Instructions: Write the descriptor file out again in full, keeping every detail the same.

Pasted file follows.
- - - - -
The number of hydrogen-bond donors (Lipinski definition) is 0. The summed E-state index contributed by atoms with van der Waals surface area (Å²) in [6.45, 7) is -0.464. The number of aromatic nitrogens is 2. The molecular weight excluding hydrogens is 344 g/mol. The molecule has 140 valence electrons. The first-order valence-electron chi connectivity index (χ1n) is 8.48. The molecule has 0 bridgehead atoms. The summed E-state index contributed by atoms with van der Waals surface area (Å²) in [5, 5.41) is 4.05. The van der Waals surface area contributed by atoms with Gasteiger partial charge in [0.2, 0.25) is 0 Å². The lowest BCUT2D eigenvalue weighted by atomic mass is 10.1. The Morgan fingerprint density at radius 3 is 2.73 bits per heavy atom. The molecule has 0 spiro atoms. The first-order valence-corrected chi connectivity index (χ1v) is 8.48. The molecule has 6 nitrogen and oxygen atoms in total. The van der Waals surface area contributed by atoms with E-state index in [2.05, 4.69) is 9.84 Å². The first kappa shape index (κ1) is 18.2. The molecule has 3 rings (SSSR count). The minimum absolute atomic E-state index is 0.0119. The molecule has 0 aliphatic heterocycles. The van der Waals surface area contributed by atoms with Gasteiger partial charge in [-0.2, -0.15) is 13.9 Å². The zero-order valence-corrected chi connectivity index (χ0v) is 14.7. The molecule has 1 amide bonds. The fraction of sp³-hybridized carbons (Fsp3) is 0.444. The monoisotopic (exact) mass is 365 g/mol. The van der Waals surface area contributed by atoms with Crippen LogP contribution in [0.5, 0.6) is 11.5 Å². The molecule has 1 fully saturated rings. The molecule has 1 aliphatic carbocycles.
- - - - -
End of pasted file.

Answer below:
The number of hydrogen-bond donors (Lipinski definition) is 0. The summed E-state index contributed by atoms with van der Waals surface area (Å²) in [6.45, 7) is -0.464. The number of aromatic nitrogens is 2. The molecular weight excluding hydrogens is 344 g/mol. The molecule has 140 valence electrons. The first-order valence-electron chi connectivity index (χ1n) is 8.48. The molecule has 0 bridgehead atoms. The summed E-state index contributed by atoms with van der Waals surface area (Å²) in [5, 5.41) is 4.05. The van der Waals surface area contributed by atoms with Gasteiger partial charge in [0.2, 0.25) is 0 Å². The lowest BCUT2D eigenvalue weighted by atomic mass is 10.1. The Morgan fingerprint density at radius 3 is 2.73 bits per heavy atom. The molecule has 0 spiro atoms. The first-order valence-corrected chi connectivity index (χ1v) is 8.48. The molecule has 6 nitrogen and oxygen atoms in total. The van der Waals surface area contributed by atoms with E-state index in [2.05, 4.69) is 9.84 Å². The first kappa shape index (κ1) is 18.2. The molecule has 3 rings (SSSR count). The minimum absolute atomic E-state index is 0.0119. The molecule has 0 aliphatic heterocycles. The van der Waals surface area contributed by atoms with Gasteiger partial charge in [-0.2, -0.15) is 13.9 Å². The zero-order valence-corrected chi connectivity index (χ0v) is 14.7. The molecule has 1 amide bonds. The fraction of sp³-hybridized carbons (Fsp3) is 0.444. The monoisotopic (exact) mass is 365 g/mol. The van der Waals surface area contributed by atoms with Crippen LogP contribution in [0.5, 0.6) is 11.5 Å². The molecule has 1 fully saturated rings. The molecule has 1 aliphatic carbocycles.